On the outside things get testy. I think McPhee is an absolute force when he’s healthy, but that is such a small amount of the time. Makes it tough for me to choose him. Hoping he stays healthy all year this year and makes me eat some serious crow. I'd love that and opponents would hate it.

Colvin was a beast, so I’ll take him on one side.

On the other side I'm going to go out on a limb, and take Floyd. Hoping his own injury issues don't derail what I think could be a special career. He’s got a remarkable mix of skills: 1.) a true pass rusher with tremendous length, 2.) a underestimated player versus the run who can and does set the edge, and 3.) has the speed and agility to drop in coverage or run with a TE down the seam.

There is no other player on the list quite like that so I'll roll the dice.

As for my picks for a 3-4, I want Briggs and Colvin on the outside, and joining Urlacher in the middle is one of my all-time favorite Bears, Dante Jones. He only played two years after Ditka (1993 and 1994), but he was brilliant in 1993 as a first-year starter after five years as a backup: four interceptions, 1 forced fumble, 3 recovered fumbles, 1 sack, and 1 defensive touchdown in the famed 3 defensive TDs game against Green Bay.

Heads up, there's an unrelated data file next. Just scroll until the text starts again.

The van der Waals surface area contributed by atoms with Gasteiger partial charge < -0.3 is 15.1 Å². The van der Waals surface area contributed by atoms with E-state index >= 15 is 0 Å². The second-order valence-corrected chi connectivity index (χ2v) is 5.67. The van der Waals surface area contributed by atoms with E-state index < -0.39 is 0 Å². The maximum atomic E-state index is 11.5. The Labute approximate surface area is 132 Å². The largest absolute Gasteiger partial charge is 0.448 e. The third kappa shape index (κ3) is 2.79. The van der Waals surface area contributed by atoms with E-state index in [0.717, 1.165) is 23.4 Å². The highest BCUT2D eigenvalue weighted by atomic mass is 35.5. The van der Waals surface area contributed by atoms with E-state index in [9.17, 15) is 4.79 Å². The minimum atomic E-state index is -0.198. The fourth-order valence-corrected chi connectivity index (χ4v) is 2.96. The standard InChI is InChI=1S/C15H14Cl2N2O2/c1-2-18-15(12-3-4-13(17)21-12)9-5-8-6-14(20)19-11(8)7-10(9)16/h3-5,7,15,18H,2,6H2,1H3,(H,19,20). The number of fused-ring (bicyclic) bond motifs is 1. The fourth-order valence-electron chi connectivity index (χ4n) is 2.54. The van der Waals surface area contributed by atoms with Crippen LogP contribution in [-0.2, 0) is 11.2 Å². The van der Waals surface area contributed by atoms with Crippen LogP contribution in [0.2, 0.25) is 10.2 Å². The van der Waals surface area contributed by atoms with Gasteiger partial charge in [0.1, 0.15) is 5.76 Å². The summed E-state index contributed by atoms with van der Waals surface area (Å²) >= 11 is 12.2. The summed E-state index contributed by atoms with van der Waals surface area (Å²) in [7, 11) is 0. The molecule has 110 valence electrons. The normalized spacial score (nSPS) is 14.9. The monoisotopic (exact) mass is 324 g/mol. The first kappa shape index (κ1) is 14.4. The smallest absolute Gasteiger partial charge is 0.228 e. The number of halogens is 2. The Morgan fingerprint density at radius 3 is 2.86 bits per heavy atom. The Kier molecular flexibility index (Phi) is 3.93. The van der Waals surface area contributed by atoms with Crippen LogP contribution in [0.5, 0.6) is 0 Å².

Still though, I want to hear from readers on this. Hit the polls below and vote for our starting linebackers!

NEXT WEDNESDAY: the greatest position in Bears history... the running back...

All statistics from, unless otherwise noted.




Other than Brian Urlacher, who is your choice for best Bears middle linebacker of the post-Ditka era? (1993-2016)

This poll is closed

  • 0%
    Joe Cain (one season)
    (0 votes)
  • 7%
    Bryan Cox
    (9 votes)
  • 49%
    Jerrell Freeman
    (61 votes)
  • 17%
    Hunter Hillenmeyer (2004 and 2009)
    (21 votes)
  • 4%
    Dante Jones
    (6 votes)
  • 13%
    Barry Minter
    (17 votes)
  • 5%
    Danny Trevathan
    (7 votes)
  • 1%
    (2 votes)
123 votes total Vote Now


Other than Lance Briggs, who is your choice for best Bears OLB in a 4-3 of the post-Ditka era?

This poll is closed

  • 0%
    Joe Cain
    (0 votes)
  • 62%
    Rosevelt Colvin
    (75 votes)
  • 0%
    Ron Cox
    (1 vote)
  • 10%
    Leonard Floyd
    (12 votes)
  • 17%
    Hunter Hillenmeyer
    (21 votes)
  • 1%
    Warrick Holdman
    (2 votes)
  • 3%
    Pernell McPhee
    (4 votes)
  • 4%
    Nick Roach
    (5 votes)
  • 0%
    Vinson Smith
    (0 votes)
  • 0%
    (0 votes)
120 votes total Vote Now